There may be an argument that Ramsey’s below average statisitcs in this particular analysis is due to him being used in a variety of positions. However, he has had ample attempts on goal but very poor finishing. This is another area that Ramsey needs to address. The only positive coming out in favour of Ramsey is that percentage-wise, he is very close to Fábregas in terms of shooting accuracy.
Cesc is clearly one of the best and most versatile mid-fielders in the world. It is very difficult find a straight replacement for a player of this class but Wenger has managed to fill the void with players like Cazorla, Ramsey and Wilshere. Due to injuries, Cesc Fábregas could only average about 23 games a season in his last 3 seasons at North London. Even then, his departure meant that Arsenal had a huge void to fill. The situation was further aggravated by the hasty departure of previous season’s star performer Samir Nasri and a long-term injury to rising star Jack Wilshere. Despite the arrival of Mikel Arteta on deadline day, Aaron Ramsey had a major part to play in Arsenal’s 2011-12 campaign but he failed to come to the fore (mainly due to his injury).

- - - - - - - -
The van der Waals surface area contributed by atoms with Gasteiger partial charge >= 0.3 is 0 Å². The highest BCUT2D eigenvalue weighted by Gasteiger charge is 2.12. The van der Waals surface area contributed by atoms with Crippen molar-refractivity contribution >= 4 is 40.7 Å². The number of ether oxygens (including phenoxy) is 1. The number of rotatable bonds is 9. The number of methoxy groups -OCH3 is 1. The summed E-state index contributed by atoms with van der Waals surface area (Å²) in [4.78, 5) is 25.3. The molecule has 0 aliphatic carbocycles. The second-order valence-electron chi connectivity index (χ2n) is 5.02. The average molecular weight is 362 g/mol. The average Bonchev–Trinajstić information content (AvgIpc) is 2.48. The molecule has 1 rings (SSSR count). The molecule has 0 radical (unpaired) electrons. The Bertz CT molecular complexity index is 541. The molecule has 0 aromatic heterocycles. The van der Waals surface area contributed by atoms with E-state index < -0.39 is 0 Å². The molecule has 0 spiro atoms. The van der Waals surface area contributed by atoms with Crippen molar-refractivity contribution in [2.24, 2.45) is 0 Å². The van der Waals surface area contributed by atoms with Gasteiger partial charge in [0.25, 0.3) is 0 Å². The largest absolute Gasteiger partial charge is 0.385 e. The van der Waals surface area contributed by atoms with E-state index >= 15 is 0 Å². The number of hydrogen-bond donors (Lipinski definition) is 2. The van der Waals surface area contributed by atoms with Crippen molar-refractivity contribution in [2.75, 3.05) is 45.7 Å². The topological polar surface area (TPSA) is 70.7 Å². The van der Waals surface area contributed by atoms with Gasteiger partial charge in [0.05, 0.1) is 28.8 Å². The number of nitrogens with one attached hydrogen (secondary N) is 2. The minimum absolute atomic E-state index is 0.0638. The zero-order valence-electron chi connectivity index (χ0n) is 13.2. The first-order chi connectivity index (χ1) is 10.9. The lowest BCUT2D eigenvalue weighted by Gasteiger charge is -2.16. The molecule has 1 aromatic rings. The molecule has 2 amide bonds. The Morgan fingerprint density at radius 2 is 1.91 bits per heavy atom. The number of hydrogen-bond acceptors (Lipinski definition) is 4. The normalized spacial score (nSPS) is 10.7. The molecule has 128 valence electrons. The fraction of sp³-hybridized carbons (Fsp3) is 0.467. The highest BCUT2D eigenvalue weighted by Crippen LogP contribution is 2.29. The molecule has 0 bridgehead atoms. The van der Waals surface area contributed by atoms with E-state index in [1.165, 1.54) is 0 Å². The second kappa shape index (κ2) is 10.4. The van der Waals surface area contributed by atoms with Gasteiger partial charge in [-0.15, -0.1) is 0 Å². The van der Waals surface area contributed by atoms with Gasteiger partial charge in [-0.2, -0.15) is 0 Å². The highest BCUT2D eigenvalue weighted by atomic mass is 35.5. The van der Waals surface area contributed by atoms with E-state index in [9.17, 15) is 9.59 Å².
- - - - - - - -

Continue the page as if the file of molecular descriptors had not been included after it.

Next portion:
Ramsey found his stride towards the end of last season and helped the club secure a top-4 finish. His contribution to the team may have been dwarfed to some extent because of the impressive performances of Jack Wilshere and Santi Cazorla in particular, but he made a statement that he was here to stay. A testament to his determination and work-rate is noticeable from Wenger’s admiration for the player. The Arsenal boss has described Ramsey as an “offence-minded Roy Keane” and as an “all-round player with ability to cover distances.” Ramsey needs to continue his impressive run of form and give a high-performance output to the team every time he takes to the field. To justify the faith put in him by the club management and become a top-class player, Ramsey needs to work more on his creativity and finishing his key weakness although I do believe he can adapt and add this to his game and the addition of strong holding midfielder to the team may give Ramsey more license to enhance his attacking game.